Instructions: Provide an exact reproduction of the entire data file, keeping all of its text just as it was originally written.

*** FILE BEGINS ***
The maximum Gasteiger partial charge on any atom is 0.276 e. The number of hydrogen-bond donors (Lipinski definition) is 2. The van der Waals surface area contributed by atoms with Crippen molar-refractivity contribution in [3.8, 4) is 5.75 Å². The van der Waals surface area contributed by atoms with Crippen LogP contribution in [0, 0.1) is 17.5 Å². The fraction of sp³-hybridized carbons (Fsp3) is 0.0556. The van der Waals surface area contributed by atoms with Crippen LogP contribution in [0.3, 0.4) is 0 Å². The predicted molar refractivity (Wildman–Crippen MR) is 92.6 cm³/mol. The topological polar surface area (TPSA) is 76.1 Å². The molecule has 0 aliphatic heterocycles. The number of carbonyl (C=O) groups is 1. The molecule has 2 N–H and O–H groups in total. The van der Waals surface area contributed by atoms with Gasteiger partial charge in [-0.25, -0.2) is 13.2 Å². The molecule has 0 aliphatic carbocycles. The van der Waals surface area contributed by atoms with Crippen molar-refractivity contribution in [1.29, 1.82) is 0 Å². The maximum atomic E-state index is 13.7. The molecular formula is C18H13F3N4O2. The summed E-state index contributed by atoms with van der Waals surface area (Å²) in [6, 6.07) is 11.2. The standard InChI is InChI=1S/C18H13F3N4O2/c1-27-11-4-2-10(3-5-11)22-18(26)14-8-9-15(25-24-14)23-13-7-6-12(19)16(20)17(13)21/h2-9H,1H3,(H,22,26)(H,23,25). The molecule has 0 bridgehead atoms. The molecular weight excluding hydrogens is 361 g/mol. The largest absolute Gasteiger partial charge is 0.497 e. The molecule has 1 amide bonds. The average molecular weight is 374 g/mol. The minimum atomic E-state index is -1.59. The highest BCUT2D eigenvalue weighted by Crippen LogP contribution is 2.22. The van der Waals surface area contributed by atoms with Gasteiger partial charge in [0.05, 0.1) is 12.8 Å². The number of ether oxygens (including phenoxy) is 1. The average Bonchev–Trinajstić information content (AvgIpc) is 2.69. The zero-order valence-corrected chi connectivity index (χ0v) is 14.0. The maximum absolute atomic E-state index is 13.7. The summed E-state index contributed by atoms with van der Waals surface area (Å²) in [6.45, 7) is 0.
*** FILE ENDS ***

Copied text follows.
The maximum Gasteiger partial charge on any atom is 0.276 e. The number of hydrogen-bond donors (Lipinski definition) is 2. The van der Waals surface area contributed by atoms with Crippen molar-refractivity contribution in [3.8, 4) is 5.75 Å². The van der Waals surface area contributed by atoms with Crippen LogP contribution in [0, 0.1) is 17.5 Å². The fraction of sp³-hybridized carbons (Fsp3) is 0.0556. The van der Waals surface area contributed by atoms with Crippen LogP contribution in [0.3, 0.4) is 0 Å². The predicted molar refractivity (Wildman–Crippen MR) is 92.6 cm³/mol. The topological polar surface area (TPSA) is 76.1 Å². The molecule has 0 aliphatic heterocycles. The number of carbonyl (C=O) groups is 1. The molecule has 2 N–H and O–H groups in total. The van der Waals surface area contributed by atoms with Gasteiger partial charge in [-0.25, -0.2) is 13.2 Å². The molecule has 0 aliphatic carbocycles. The van der Waals surface area contributed by atoms with Crippen molar-refractivity contribution in [1.29, 1.82) is 0 Å². The maximum atomic E-state index is 13.7. The molecular formula is C18H13F3N4O2. The summed E-state index contributed by atoms with van der Waals surface area (Å²) in [6, 6.07) is 11.2. The standard InChI is InChI=1S/C18H13F3N4O2/c1-27-11-4-2-10(3-5-11)22-18(26)14-8-9-15(25-24-14)23-13-7-6-12(19)16(20)17(13)21/h2-9H,1H3,(H,22,26)(H,23,25). The molecule has 0 bridgehead atoms. The molecular weight excluding hydrogens is 361 g/mol. The largest absolute Gasteiger partial charge is 0.497 e. The molecule has 1 amide bonds. The average molecular weight is 374 g/mol. The minimum atomic E-state index is -1.59. The highest BCUT2D eigenvalue weighted by Crippen LogP contribution is 2.22. The van der Waals surface area contributed by atoms with Gasteiger partial charge in [0.05, 0.1) is 12.8 Å². The number of ether oxygens (including phenoxy) is 1. The average Bonchev–Trinajstić information content (AvgIpc) is 2.69. The zero-order valence-corrected chi connectivity index (χ0v) is 14.0. The maximum absolute atomic E-state index is 13.7. The summed E-state index contributed by atoms with van der Waals surface area (Å²) in [6.45, 7) is 0.